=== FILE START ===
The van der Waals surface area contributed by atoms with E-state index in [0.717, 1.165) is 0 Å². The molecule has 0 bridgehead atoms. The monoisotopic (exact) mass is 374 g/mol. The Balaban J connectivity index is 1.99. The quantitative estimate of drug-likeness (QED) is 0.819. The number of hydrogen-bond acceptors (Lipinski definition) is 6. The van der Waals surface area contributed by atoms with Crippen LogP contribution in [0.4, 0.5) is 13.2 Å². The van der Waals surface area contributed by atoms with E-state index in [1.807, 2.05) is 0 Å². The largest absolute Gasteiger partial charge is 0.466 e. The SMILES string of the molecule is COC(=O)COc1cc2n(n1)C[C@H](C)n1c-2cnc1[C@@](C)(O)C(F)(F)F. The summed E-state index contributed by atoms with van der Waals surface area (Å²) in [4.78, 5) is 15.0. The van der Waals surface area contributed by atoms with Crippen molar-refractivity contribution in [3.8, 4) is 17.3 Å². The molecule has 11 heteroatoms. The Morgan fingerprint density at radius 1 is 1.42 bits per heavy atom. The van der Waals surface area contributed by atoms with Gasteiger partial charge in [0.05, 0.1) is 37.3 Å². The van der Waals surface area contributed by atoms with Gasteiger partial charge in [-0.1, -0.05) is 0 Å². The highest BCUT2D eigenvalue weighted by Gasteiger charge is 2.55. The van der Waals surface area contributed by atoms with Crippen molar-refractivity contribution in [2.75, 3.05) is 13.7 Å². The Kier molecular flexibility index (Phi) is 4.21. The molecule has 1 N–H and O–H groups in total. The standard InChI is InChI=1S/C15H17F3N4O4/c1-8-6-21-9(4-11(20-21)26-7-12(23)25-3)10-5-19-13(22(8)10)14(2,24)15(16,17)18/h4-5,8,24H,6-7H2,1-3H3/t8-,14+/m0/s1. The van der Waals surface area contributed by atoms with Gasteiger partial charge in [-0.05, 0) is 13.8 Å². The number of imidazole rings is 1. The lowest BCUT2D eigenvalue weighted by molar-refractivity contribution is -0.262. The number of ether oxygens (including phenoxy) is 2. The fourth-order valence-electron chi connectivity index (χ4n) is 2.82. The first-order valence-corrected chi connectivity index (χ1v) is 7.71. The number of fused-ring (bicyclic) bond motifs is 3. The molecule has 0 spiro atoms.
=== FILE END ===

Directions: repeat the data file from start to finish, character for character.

The van der Waals surface area contributed by atoms with E-state index in [0.717, 1.165) is 0 Å². The molecule has 0 bridgehead atoms. The monoisotopic (exact) mass is 374 g/mol. The Balaban J connectivity index is 1.99. The quantitative estimate of drug-likeness (QED) is 0.819. The number of hydrogen-bond acceptors (Lipinski definition) is 6. The van der Waals surface area contributed by atoms with Crippen LogP contribution in [0.4, 0.5) is 13.2 Å². The van der Waals surface area contributed by atoms with E-state index in [1.807, 2.05) is 0 Å². The largest absolute Gasteiger partial charge is 0.466 e. The SMILES string of the molecule is COC(=O)COc1cc2n(n1)C[C@H](C)n1c-2cnc1[C@@](C)(O)C(F)(F)F. The summed E-state index contributed by atoms with van der Waals surface area (Å²) in [4.78, 5) is 15.0. The van der Waals surface area contributed by atoms with Crippen molar-refractivity contribution in [3.8, 4) is 17.3 Å². The molecule has 11 heteroatoms. The Morgan fingerprint density at radius 1 is 1.42 bits per heavy atom. The van der Waals surface area contributed by atoms with Gasteiger partial charge in [0.05, 0.1) is 37.3 Å². The van der Waals surface area contributed by atoms with Gasteiger partial charge in [-0.1, -0.05) is 0 Å². The highest BCUT2D eigenvalue weighted by Gasteiger charge is 2.55. The van der Waals surface area contributed by atoms with Crippen molar-refractivity contribution in [2.75, 3.05) is 13.7 Å². The Kier molecular flexibility index (Phi) is 4.21. The molecule has 1 N–H and O–H groups in total. The standard InChI is InChI=1S/C15H17F3N4O4/c1-8-6-21-9(4-11(20-21)26-7-12(23)25-3)10-5-19-13(22(8)10)14(2,24)15(16,17)18/h4-5,8,24H,6-7H2,1-3H3/t8-,14+/m0/s1. The van der Waals surface area contributed by atoms with Gasteiger partial charge in [-0.05, 0) is 13.8 Å². The number of imidazole rings is 1. The lowest BCUT2D eigenvalue weighted by molar-refractivity contribution is -0.262. The number of ether oxygens (including phenoxy) is 2. The fourth-order valence-electron chi connectivity index (χ4n) is 2.82. The first-order valence-corrected chi connectivity index (χ1v) is 7.71. The number of fused-ring (bicyclic) bond motifs is 3. The molecule has 0 spiro atoms.